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Nature. 1987 Apr 23-29;326(6115):800-3.

Two growth factor signalling pathways in fibroblasts distinguished by pertussis toxin.


The primary action of a family of mitogens including bombesin, bradykinin, vasopressin and alpha-thrombin is to activate the hydrolysis of polyphosphoinositides. Hydrolysis of phosphatidylinositol 4,5-bisphosphate (PtdIns(4,5)P2) by phospholipase C is mediated through coupling of surface receptors to a GTP-binding protein (Gp protein) which, in some cells, is inactivated by the toxin of Bordetella pertussis. It is not known whether this signalling pathway is involved in initiating DNA replication, whereas it has been firmly established that reinitiation of DNA synthesis can be triggered without activation of PtdIns(4,5)P2 hydrolysis by, for example, EGF (epidermal growth factor), FGF (fibroblast growth factor) and insulin/IGF-I (insulin-like growth factor-I), members of a class of mitogens known to activate receptor tyrosine kinases. Taking advantage of the fact that Chinese hamster lung fibroblasts respond to either class of mitogens and that their Gp protein appears to be sensitive to pertussis toxin, we have now analysed the toxin's effect on reinitiation of DNA synthesis and find that it inhibits up to 95% of thrombin-induced mitogenicity without affecting EGF- or FGF-induced DNA synthesis and proliferation. These findings strongly suggest that activation of PtdIns(4,5)P2-phospholipase C has a determinant function in growth control, and confirm the existence of alternative growth factor-signalling pathways independent of polyphosphoinositide breakdown.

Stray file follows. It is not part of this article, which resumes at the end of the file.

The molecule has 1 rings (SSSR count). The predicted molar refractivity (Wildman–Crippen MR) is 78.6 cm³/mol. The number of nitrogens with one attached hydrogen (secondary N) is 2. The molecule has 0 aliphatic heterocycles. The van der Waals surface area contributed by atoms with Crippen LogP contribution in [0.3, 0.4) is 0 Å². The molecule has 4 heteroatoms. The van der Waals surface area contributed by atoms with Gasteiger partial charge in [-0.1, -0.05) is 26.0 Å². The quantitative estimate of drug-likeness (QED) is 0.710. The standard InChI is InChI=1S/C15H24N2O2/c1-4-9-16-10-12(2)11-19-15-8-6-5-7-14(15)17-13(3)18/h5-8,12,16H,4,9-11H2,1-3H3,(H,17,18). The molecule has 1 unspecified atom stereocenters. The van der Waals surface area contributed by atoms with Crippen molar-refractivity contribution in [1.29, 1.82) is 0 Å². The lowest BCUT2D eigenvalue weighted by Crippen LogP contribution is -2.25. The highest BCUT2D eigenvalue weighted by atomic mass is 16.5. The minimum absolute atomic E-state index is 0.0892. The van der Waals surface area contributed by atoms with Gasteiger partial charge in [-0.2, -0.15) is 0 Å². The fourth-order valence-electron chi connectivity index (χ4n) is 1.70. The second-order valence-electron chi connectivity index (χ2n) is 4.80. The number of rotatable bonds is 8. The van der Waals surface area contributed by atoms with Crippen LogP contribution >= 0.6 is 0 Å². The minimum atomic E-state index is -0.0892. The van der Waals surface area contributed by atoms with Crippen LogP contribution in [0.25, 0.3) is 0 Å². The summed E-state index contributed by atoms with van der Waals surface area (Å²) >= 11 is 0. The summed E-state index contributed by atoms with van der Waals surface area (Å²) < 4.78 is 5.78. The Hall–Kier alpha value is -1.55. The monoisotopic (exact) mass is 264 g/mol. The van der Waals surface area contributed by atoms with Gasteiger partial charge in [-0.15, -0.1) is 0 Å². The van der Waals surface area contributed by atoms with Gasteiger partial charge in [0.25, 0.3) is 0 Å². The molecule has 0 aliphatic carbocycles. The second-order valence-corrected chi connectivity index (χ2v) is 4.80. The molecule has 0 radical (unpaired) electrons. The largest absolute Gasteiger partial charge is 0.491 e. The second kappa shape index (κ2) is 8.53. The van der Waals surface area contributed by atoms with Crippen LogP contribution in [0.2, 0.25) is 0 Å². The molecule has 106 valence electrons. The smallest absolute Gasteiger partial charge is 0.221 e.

[Indexed for MEDLINE]

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